More Spending Catalysts Linger for GSFP

The recently enacted Inflation Reduction Act is widely considered a positive, longer-ranging catalyst for renewable assets and exchange traded funds such as the Goldman Sachs Future Planet Equity ETF (GSFP).

Fortunately for investors planning to make a GSFP a long-term tactical holding – perhaps the advisable strategy with this fund – the renewable energy expenditures story spans well beyond the Inflation Reduction Act. Indeed, the U.S. is a major centerpiece in climate-related spending as the world’s largest economy is starting to come in line with comparable developed economies in terms of renewables spending.

“U.S. government spending on climate technology and clean energy will more than triple in the next 10 years under three recently introduced laws, a new report finds,” notes the World Economic Forum (WEF). “The Infrastructure Investment and Jobs Act, CHIPS and Science Act, and the Inflation Reduction Act include more than $500 billion of climate spending.”

Obviously, $500 billion is a massive dollar figure and one that bodes well for funds such as GSFP. It’s also an amount worth putting into context because that exercise underscores the potential potency of GSFP as a long-term idea.

“Over the next 10 years, these new laws will lead to spending of more than $500 billion on climate technology and clean energy, according to a report by clean energy research organization RMI,” adds the WEF. “This will make the next decade of US spending in these areas more than triple what it was in 2009-17, and 15 times higher than in the 1990s and early 2000s, RMI says.”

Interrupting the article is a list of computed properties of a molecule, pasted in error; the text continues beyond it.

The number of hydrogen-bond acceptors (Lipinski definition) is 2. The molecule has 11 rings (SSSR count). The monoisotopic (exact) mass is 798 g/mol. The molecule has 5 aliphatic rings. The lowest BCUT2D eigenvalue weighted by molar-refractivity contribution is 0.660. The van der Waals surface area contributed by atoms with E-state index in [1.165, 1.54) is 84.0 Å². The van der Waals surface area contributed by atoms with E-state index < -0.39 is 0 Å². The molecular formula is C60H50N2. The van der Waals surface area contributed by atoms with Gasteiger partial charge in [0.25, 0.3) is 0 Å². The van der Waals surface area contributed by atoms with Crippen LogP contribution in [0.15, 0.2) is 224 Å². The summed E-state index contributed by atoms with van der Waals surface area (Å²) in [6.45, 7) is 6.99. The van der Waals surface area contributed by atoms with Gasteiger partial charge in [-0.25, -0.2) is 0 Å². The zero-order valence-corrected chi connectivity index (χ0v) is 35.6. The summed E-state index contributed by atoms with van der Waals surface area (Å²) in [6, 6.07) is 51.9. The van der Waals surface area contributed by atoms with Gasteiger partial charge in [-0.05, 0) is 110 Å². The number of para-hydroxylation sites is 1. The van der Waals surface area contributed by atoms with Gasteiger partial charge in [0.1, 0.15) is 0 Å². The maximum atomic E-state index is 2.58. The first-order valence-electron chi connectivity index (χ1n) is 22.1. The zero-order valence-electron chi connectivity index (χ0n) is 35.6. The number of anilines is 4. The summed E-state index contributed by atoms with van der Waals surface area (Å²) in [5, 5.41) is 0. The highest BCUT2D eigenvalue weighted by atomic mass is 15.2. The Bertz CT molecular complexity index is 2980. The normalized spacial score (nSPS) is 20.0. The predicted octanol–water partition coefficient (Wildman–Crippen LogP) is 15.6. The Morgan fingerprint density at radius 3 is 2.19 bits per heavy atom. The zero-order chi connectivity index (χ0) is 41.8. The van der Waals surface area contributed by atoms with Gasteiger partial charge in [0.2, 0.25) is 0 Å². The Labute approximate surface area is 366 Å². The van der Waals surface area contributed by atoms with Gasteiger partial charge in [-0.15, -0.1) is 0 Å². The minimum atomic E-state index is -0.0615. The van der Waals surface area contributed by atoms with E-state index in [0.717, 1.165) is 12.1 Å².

GSFP fits in this conversation owing to its focus on carbon reduction or decarbonization. That’s important to market participants because that’s one of the broadest green energy concepts and one that will require hundreds of billions if not trillions of dollars to adequately address.

GSFP is up to the task. The Goldman Sachs ETF is actively managed, implying it can react more swiftly to emerging decarbonization spending trends than can passively managed rivals. That gives prospective investors something to think about.

“Investing in climate technologies is part of a big push to tackle climate change by U.S. President Joe Biden’s government,” concludes the WEF. “Other moves include the launch of a Buy Clean Task Force, which is boosting U.S. government purchases of low-carbon building materials to help create a wider market for these items. There are also initiatives to tackle emissions from sectors such as heavy industry, where such reductions are harder to achieve.”

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The opinions and forecasts expressed herein are solely those of Tom Lydon, and may not actually come to pass. Information on this site should not be used or construed as an offer to sell, a solicitation of an offer to buy, or a recommendation for any product.